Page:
Community forest leases are contracts between appropriate government agencies and resource-dependent communities that recognize the negotiated and agreed upon rights and duties of both entities. Community forest leases are based on the assumption that government owns the resources and the other has no legal right to use them. Ideally, community forest leases should be simple, straightforward, and reflect local variables.
In Nepal, Thailand, the Philippines, and to a limited extent, in Indonesia, governments lease rights to forest land to communities. Such programs give forest-dependent people legal and economic incentives to protect remaining natural forests and to regenerate degraded ones by discouraging migration into forest areas and helping stabilize the populations that are already there. In return for legal permission to use forests and government assistance in keeping out interlopers, communities are often asked to cease certain activities.
Before any specific agreements are reached or any community-based rights recognized or granted, however, communities should first identify the areas that they believe belong to them. Three essential steps follow: government officials must understand how the community perceives its needs; the community must understand the nature and potential impact of the initiative proposed; and both parties must determine if prospects for community-based tenurial rights are realistic.
Establishing a community-based forest management project without informed local consent would likely prove foolhardy, therefore governments should carefully gauge local acceptance of, or opposition to, any such initiative-especially from those who depend on the resources targeted. In the face of persistent, widespread opposition, the project should stop unless a clear scientific case has been made for going ahead and affected communities receive just compensation for losses incurred (On March 10, 1993, the United Nations Commission on Human Rights unanimously passed a resolution that condemned the practice of forced evictions as a "gross violation of human rights" and urged governments to stop removing people from their homes against their will).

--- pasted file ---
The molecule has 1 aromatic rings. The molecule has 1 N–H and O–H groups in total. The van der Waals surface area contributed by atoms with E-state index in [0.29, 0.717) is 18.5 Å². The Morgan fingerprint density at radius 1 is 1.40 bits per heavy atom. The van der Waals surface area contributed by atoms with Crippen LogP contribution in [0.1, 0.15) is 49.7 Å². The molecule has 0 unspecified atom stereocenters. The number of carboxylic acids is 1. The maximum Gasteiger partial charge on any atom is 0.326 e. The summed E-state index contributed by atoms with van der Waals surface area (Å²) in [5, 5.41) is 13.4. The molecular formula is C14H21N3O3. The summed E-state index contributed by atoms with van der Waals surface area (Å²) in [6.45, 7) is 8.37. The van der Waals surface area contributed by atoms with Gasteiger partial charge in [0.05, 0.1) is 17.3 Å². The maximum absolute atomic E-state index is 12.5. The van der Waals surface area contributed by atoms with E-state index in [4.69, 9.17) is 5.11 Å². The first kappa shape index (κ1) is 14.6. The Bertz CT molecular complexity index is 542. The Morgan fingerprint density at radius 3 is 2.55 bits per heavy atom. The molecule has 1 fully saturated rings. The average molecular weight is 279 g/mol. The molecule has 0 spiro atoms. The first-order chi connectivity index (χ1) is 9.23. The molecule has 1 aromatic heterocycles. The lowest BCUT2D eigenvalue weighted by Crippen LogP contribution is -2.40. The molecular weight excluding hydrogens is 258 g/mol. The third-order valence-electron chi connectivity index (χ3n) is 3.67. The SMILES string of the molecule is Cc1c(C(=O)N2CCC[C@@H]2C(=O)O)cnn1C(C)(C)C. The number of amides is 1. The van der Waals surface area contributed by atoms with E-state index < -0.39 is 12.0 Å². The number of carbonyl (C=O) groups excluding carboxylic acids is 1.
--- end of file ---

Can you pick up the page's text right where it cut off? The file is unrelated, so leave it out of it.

Around the world, forest-dwelling communities are beginning to recognize the power maps can have in efforts to protect their lands from intruders. Recently, non-governmental organizations and local communities have collaborated to create precise maps of the areas inhabited by forest-dwellers so forest-dwelling communities can inform outsiders about their occupancy and sustainable resource management systems, thereby enhancing their rights and claims to ownership. By combining locally generated sketch maps with government base maps and using the Global Positioning System (GPS is a relatively inexpensive tool that uses signals from satellites to accurately determine latitude and longitude at any given point) to check positional accuracy, villagers can create ''scientific proof'' of their occupancy.
Forest-dependent people can take aggressive, pro-active steps toward protecting their lands from outside incursion by mapping their lands and their use of its resources. Maps can be used to support community-level education, political unity, and facilitate local participation in government conservation programs. Through coming together to map their lands and discuss regional development, local people can gain a comprehensive view of the amount of destruction that is occurring in the entire area, and how it will effect them. Working with neighboring communities helps foster solidarity among the various groups and thereby makes them politically stronger (Poole, 1995; WWF/Indonesia, 1994).